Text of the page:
Once the prisoner has filed their complaint with the Legal Claims Adjudicator of the ARP within 30 days of the incident, the request is screened by the Adjudicator & the prisoner is notified if their request is being rejected & the reason for the rejection. The ARP is supposed to notify the prisoner when their request is accepted, but they don't. From the day the request is accepted for processing, the First Step Respondent has 40 days to reply.

After receiving the first step response, a prisoner can proceed to the second step within 5 days if they are not satisfied by indicating such & the reasons why on the response form & forwarding it to the Legal Claims Adjudicator. The Second Step Respondent has 45 days to respond. When the prisoner receives the second step response, they have exhausted the administrative remedies &, if not satisfied, can proceed on to court.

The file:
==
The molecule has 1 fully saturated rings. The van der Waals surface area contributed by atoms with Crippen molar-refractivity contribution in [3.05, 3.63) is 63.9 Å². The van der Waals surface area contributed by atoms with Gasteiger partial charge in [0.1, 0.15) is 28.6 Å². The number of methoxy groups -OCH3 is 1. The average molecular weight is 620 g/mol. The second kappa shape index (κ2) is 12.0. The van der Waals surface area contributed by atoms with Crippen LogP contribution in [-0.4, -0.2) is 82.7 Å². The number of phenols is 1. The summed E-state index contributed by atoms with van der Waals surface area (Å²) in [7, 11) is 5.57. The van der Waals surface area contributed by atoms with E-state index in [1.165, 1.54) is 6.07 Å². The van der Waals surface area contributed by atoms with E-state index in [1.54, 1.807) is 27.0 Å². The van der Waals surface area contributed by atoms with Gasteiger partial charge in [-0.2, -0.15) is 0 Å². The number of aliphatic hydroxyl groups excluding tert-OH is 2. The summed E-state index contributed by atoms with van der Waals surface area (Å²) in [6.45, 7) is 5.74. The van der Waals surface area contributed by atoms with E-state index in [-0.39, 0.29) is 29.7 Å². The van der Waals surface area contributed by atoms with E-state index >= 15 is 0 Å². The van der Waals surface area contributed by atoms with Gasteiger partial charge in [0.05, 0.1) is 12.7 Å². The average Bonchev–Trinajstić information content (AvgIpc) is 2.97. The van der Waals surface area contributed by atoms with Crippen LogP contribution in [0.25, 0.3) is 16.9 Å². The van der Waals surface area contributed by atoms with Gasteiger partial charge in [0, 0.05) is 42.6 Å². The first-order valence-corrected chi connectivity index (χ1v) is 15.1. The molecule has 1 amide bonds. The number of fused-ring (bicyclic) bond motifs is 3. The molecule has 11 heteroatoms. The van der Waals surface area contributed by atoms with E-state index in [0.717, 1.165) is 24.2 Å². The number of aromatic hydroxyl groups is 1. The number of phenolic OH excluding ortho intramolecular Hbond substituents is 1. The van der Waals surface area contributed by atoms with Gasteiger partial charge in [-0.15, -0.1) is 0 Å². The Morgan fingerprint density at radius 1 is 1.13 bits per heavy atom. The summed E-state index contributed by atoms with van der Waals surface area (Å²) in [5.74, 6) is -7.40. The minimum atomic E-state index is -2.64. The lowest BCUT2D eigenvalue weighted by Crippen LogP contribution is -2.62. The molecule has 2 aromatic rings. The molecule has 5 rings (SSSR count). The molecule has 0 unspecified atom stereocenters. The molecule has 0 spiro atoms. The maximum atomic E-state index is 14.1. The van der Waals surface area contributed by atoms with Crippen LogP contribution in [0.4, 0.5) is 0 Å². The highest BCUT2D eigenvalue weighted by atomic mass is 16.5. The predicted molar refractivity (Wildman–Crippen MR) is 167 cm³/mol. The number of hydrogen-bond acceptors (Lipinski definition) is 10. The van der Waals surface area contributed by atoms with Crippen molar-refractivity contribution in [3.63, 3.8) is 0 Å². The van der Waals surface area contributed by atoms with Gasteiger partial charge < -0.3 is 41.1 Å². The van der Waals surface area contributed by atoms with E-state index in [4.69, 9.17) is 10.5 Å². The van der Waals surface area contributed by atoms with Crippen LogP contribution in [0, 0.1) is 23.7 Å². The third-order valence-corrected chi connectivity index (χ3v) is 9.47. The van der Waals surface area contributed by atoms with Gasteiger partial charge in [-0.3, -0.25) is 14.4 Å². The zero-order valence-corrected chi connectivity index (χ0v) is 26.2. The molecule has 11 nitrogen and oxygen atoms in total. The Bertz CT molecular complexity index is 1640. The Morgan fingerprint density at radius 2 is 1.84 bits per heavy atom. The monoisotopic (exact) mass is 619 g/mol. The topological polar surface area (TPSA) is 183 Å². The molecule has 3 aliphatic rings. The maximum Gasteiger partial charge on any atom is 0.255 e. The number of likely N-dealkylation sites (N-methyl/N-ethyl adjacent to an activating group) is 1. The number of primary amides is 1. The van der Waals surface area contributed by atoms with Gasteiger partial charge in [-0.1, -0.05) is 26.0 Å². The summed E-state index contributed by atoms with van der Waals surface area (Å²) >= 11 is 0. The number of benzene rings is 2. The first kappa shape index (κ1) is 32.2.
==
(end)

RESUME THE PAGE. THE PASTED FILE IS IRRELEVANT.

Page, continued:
Thursday, February 24, 2011

Victim's Father Protests Prisoner Transfer

Victim's advocate John Harmon (and father of fallen officer Casey Harmon) has recently made it into the media -again- by second-guessing MDOC officials and publicly protesting the transfer of prisoner Steven Farris from the Mississippi State Penitentiary to Wilkinson County Correctional Facility. Mr. Harmon's main concern was that WCCF was too "modern" for the likes of Steven Farris, and that Farris should still be housed somewhere on the grounds of the MSP at Parchman. >In the process of preparing to close Unit 32 at Parchman, about 70 prisoners were transferred to WCCF over a period of weeks. The WCCF houses prisoners of all security custody levels, including those with similar or worse charges than Farris, as well as at least two former death row prisoners, and has the same maximum security level as Unit 32. Contrary to what Mr. Harmon would like the public to believe, this transfer wasn't out of the norm.

If you'd like to read Steven's response to Mr. Harmon's protest and grandstanding, click here. The family and friends of Steven Farris manage this blog and help him make this more than a one-sided affair by typing and publishing his handwritten posts.

Saturday, February 12, 2011

Understanding the Limitations of the Consent Decree